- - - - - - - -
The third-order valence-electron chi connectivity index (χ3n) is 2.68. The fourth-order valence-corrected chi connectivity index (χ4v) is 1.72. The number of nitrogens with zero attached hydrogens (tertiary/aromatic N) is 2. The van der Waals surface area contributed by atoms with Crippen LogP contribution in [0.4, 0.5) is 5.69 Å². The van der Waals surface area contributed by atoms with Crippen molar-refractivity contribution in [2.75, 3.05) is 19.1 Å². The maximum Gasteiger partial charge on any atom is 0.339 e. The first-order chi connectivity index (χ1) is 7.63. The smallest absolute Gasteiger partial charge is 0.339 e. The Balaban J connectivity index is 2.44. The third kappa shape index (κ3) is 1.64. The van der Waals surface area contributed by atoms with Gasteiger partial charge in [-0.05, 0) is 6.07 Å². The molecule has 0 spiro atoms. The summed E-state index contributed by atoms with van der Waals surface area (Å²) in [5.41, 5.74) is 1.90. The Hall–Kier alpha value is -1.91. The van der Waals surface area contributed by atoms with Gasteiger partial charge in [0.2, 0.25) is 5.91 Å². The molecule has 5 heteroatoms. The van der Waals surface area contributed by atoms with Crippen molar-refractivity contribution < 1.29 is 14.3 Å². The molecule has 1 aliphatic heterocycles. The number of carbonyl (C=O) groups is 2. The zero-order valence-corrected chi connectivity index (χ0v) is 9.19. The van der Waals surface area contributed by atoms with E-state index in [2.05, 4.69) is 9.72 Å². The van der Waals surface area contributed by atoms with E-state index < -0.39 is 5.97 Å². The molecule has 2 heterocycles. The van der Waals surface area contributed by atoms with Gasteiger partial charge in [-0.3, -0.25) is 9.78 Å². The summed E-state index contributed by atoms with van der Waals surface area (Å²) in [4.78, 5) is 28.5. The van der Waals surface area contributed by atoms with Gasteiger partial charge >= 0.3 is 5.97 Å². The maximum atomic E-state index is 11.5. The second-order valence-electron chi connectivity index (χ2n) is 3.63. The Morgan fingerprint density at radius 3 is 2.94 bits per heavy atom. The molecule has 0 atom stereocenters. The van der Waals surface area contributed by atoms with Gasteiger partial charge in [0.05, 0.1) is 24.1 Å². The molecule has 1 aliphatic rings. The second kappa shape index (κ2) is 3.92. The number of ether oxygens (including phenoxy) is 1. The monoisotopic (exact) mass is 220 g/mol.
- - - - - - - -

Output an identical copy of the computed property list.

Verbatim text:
The third-order valence-electron chi connectivity index (χ3n) is 2.68. The fourth-order valence-corrected chi connectivity index (χ4v) is 1.72. The number of nitrogens with zero attached hydrogens (tertiary/aromatic N) is 2. The van der Waals surface area contributed by atoms with Crippen LogP contribution in [0.4, 0.5) is 5.69 Å². The van der Waals surface area contributed by atoms with Crippen molar-refractivity contribution in [2.75, 3.05) is 19.1 Å². The maximum Gasteiger partial charge on any atom is 0.339 e. The first-order chi connectivity index (χ1) is 7.63. The smallest absolute Gasteiger partial charge is 0.339 e. The Balaban J connectivity index is 2.44. The third kappa shape index (κ3) is 1.64. The van der Waals surface area contributed by atoms with Gasteiger partial charge in [-0.05, 0) is 6.07 Å². The molecule has 0 spiro atoms. The summed E-state index contributed by atoms with van der Waals surface area (Å²) in [5.41, 5.74) is 1.90. The Hall–Kier alpha value is -1.91. The van der Waals surface area contributed by atoms with Gasteiger partial charge in [0.2, 0.25) is 5.91 Å². The molecule has 5 heteroatoms. The van der Waals surface area contributed by atoms with Crippen molar-refractivity contribution < 1.29 is 14.3 Å². The molecule has 1 aliphatic heterocycles. The number of carbonyl (C=O) groups is 2. The zero-order valence-corrected chi connectivity index (χ0v) is 9.19. The van der Waals surface area contributed by atoms with E-state index in [2.05, 4.69) is 9.72 Å². The van der Waals surface area contributed by atoms with E-state index < -0.39 is 5.97 Å². The molecule has 2 heterocycles. The van der Waals surface area contributed by atoms with Gasteiger partial charge in [-0.3, -0.25) is 9.78 Å². The summed E-state index contributed by atoms with van der Waals surface area (Å²) in [4.78, 5) is 28.5. The van der Waals surface area contributed by atoms with Gasteiger partial charge >= 0.3 is 5.97 Å². The maximum atomic E-state index is 11.5. The second-order valence-electron chi connectivity index (χ2n) is 3.63. The Morgan fingerprint density at radius 3 is 2.94 bits per heavy atom. The molecule has 0 atom stereocenters. The van der Waals surface area contributed by atoms with Gasteiger partial charge in [0.05, 0.1) is 24.1 Å². The molecule has 1 aliphatic rings. The second kappa shape index (κ2) is 3.92. The number of ether oxygens (including phenoxy) is 1. The monoisotopic (exact) mass is 220 g/mol.